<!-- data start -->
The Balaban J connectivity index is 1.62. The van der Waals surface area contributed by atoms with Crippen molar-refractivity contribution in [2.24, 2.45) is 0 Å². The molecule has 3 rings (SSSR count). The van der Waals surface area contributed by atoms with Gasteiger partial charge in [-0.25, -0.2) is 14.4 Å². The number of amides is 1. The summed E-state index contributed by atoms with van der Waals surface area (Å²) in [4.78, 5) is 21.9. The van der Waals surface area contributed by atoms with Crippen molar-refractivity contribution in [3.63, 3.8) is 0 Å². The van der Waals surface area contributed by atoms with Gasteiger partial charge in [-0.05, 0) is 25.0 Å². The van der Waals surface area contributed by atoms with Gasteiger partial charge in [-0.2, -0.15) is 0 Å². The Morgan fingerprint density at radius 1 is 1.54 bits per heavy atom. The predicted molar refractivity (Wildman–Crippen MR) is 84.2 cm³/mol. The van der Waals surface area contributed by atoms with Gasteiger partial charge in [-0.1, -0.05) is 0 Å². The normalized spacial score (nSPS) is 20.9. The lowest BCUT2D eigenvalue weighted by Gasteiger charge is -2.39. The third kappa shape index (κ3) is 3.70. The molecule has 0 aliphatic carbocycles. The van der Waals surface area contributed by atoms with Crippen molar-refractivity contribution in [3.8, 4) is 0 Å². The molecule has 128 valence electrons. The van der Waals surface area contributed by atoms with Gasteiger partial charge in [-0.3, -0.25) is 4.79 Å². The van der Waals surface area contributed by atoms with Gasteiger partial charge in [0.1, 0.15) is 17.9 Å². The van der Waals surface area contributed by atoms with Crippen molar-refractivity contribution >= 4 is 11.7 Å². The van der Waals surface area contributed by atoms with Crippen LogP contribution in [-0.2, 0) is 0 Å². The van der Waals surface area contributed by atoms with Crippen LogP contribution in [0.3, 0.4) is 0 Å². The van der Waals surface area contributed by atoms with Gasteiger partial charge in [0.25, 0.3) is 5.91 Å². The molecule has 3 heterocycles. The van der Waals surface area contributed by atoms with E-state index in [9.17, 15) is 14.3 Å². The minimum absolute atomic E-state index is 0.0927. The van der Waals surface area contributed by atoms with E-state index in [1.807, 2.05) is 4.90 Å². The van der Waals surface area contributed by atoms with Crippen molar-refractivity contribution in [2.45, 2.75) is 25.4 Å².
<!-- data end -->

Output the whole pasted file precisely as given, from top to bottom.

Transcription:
The Balaban J connectivity index is 1.62. The van der Waals surface area contributed by atoms with Crippen molar-refractivity contribution in [2.24, 2.45) is 0 Å². The molecule has 3 rings (SSSR count). The van der Waals surface area contributed by atoms with Gasteiger partial charge in [-0.25, -0.2) is 14.4 Å². The number of amides is 1. The summed E-state index contributed by atoms with van der Waals surface area (Å²) in [4.78, 5) is 21.9. The van der Waals surface area contributed by atoms with Crippen molar-refractivity contribution in [3.63, 3.8) is 0 Å². The van der Waals surface area contributed by atoms with Gasteiger partial charge in [-0.05, 0) is 25.0 Å². The van der Waals surface area contributed by atoms with Gasteiger partial charge in [-0.2, -0.15) is 0 Å². The Morgan fingerprint density at radius 1 is 1.54 bits per heavy atom. The predicted molar refractivity (Wildman–Crippen MR) is 84.2 cm³/mol. The van der Waals surface area contributed by atoms with Gasteiger partial charge in [-0.1, -0.05) is 0 Å². The normalized spacial score (nSPS) is 20.9. The lowest BCUT2D eigenvalue weighted by Gasteiger charge is -2.39. The third kappa shape index (κ3) is 3.70. The molecule has 0 aliphatic carbocycles. The van der Waals surface area contributed by atoms with Crippen molar-refractivity contribution in [3.8, 4) is 0 Å². The molecule has 128 valence electrons. The van der Waals surface area contributed by atoms with Gasteiger partial charge in [-0.3, -0.25) is 4.79 Å². The van der Waals surface area contributed by atoms with Gasteiger partial charge in [0.1, 0.15) is 17.9 Å². The van der Waals surface area contributed by atoms with Crippen molar-refractivity contribution >= 4 is 11.7 Å². The van der Waals surface area contributed by atoms with Crippen LogP contribution in [-0.2, 0) is 0 Å². The van der Waals surface area contributed by atoms with Crippen LogP contribution in [0.3, 0.4) is 0 Å². The van der Waals surface area contributed by atoms with Gasteiger partial charge in [0.25, 0.3) is 5.91 Å². The molecule has 3 heterocycles. The van der Waals surface area contributed by atoms with E-state index in [9.17, 15) is 14.3 Å². The minimum absolute atomic E-state index is 0.0927. The van der Waals surface area contributed by atoms with E-state index in [1.807, 2.05) is 4.90 Å². The van der Waals surface area contributed by atoms with Crippen molar-refractivity contribution in [2.45, 2.75) is 25.4 Å².